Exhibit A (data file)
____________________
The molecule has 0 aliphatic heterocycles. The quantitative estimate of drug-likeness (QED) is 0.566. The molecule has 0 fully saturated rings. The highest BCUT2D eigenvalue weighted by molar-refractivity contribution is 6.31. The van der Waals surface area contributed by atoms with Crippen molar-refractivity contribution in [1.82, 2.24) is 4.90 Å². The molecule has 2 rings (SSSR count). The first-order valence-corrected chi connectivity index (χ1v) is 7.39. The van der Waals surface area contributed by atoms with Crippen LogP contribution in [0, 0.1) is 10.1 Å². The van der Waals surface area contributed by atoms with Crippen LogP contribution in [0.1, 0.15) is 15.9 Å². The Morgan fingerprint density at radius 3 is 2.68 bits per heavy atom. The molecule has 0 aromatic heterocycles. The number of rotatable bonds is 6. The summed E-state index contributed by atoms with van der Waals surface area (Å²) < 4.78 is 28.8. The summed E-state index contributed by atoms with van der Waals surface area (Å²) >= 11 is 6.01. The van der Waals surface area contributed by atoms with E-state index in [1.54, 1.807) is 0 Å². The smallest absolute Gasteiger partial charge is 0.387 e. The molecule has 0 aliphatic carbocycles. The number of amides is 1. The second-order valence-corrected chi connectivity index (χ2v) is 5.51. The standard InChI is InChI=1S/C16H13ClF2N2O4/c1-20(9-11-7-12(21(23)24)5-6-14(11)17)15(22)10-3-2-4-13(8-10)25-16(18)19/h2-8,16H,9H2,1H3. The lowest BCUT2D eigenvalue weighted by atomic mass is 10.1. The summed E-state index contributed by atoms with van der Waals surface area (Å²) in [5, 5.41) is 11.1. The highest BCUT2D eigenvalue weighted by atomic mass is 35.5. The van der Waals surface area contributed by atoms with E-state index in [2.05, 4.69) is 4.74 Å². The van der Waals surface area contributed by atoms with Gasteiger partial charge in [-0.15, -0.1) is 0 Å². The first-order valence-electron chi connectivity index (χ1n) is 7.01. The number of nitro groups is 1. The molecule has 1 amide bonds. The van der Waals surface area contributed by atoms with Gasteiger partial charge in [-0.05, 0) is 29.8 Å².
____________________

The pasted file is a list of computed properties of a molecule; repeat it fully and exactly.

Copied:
The molecule has 0 aliphatic heterocycles. The quantitative estimate of drug-likeness (QED) is 0.566. The molecule has 0 fully saturated rings. The highest BCUT2D eigenvalue weighted by molar-refractivity contribution is 6.31. The van der Waals surface area contributed by atoms with Crippen molar-refractivity contribution in [1.82, 2.24) is 4.90 Å². The molecule has 2 rings (SSSR count). The first-order valence-corrected chi connectivity index (χ1v) is 7.39. The van der Waals surface area contributed by atoms with Crippen LogP contribution in [0, 0.1) is 10.1 Å². The van der Waals surface area contributed by atoms with Crippen LogP contribution in [0.1, 0.15) is 15.9 Å². The Morgan fingerprint density at radius 3 is 2.68 bits per heavy atom. The molecule has 0 aromatic heterocycles. The number of rotatable bonds is 6. The summed E-state index contributed by atoms with van der Waals surface area (Å²) < 4.78 is 28.8. The summed E-state index contributed by atoms with van der Waals surface area (Å²) >= 11 is 6.01. The van der Waals surface area contributed by atoms with E-state index in [1.54, 1.807) is 0 Å². The smallest absolute Gasteiger partial charge is 0.387 e. The molecule has 0 aliphatic carbocycles. The number of amides is 1. The second-order valence-corrected chi connectivity index (χ2v) is 5.51. The standard InChI is InChI=1S/C16H13ClF2N2O4/c1-20(9-11-7-12(21(23)24)5-6-14(11)17)15(22)10-3-2-4-13(8-10)25-16(18)19/h2-8,16H,9H2,1H3. The lowest BCUT2D eigenvalue weighted by atomic mass is 10.1. The summed E-state index contributed by atoms with van der Waals surface area (Å²) in [5, 5.41) is 11.1. The highest BCUT2D eigenvalue weighted by atomic mass is 35.5. The van der Waals surface area contributed by atoms with E-state index in [2.05, 4.69) is 4.74 Å². The van der Waals surface area contributed by atoms with Gasteiger partial charge in [-0.15, -0.1) is 0 Å². The first-order valence-electron chi connectivity index (χ1n) is 7.01. The number of nitro groups is 1. The molecule has 1 amide bonds. The van der Waals surface area contributed by atoms with Gasteiger partial charge in [-0.05, 0) is 29.8 Å².